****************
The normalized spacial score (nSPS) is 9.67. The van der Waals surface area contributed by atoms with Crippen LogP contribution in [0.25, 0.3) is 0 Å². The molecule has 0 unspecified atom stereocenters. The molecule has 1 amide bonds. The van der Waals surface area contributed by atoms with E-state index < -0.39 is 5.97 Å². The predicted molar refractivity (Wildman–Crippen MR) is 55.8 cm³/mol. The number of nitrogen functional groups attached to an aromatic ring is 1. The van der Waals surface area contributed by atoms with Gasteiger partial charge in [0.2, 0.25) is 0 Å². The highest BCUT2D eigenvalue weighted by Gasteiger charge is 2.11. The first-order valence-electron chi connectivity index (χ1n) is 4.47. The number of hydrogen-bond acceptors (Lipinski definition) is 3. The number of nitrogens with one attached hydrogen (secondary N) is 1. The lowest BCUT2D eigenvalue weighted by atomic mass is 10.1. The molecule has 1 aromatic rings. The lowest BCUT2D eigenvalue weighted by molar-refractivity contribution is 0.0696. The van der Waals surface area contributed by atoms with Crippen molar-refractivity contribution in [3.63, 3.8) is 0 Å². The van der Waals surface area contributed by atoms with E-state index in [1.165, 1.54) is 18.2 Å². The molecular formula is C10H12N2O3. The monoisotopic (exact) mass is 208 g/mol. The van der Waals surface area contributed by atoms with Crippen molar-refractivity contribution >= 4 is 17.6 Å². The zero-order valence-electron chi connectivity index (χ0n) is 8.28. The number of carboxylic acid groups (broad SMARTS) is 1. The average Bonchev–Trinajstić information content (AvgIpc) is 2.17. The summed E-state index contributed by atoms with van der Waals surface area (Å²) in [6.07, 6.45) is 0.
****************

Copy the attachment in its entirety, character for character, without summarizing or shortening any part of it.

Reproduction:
The normalized spacial score (nSPS) is 9.67. The van der Waals surface area contributed by atoms with Crippen LogP contribution in [0.25, 0.3) is 0 Å². The molecule has 0 unspecified atom stereocenters. The molecule has 1 amide bonds. The van der Waals surface area contributed by atoms with E-state index < -0.39 is 5.97 Å². The predicted molar refractivity (Wildman–Crippen MR) is 55.8 cm³/mol. The number of nitrogen functional groups attached to an aromatic ring is 1. The van der Waals surface area contributed by atoms with Gasteiger partial charge in [0.2, 0.25) is 0 Å². The highest BCUT2D eigenvalue weighted by Gasteiger charge is 2.11. The first-order valence-electron chi connectivity index (χ1n) is 4.47. The number of hydrogen-bond acceptors (Lipinski definition) is 3. The number of nitrogens with one attached hydrogen (secondary N) is 1. The lowest BCUT2D eigenvalue weighted by atomic mass is 10.1. The molecule has 1 aromatic rings. The lowest BCUT2D eigenvalue weighted by molar-refractivity contribution is 0.0696. The van der Waals surface area contributed by atoms with Crippen molar-refractivity contribution in [3.63, 3.8) is 0 Å². The van der Waals surface area contributed by atoms with E-state index in [1.165, 1.54) is 18.2 Å². The molecular formula is C10H12N2O3. The monoisotopic (exact) mass is 208 g/mol. The van der Waals surface area contributed by atoms with Crippen molar-refractivity contribution >= 4 is 17.6 Å². The zero-order valence-electron chi connectivity index (χ0n) is 8.28. The number of carboxylic acid groups (broad SMARTS) is 1. The average Bonchev–Trinajstić information content (AvgIpc) is 2.17. The summed E-state index contributed by atoms with van der Waals surface area (Å²) in [6.07, 6.45) is 0.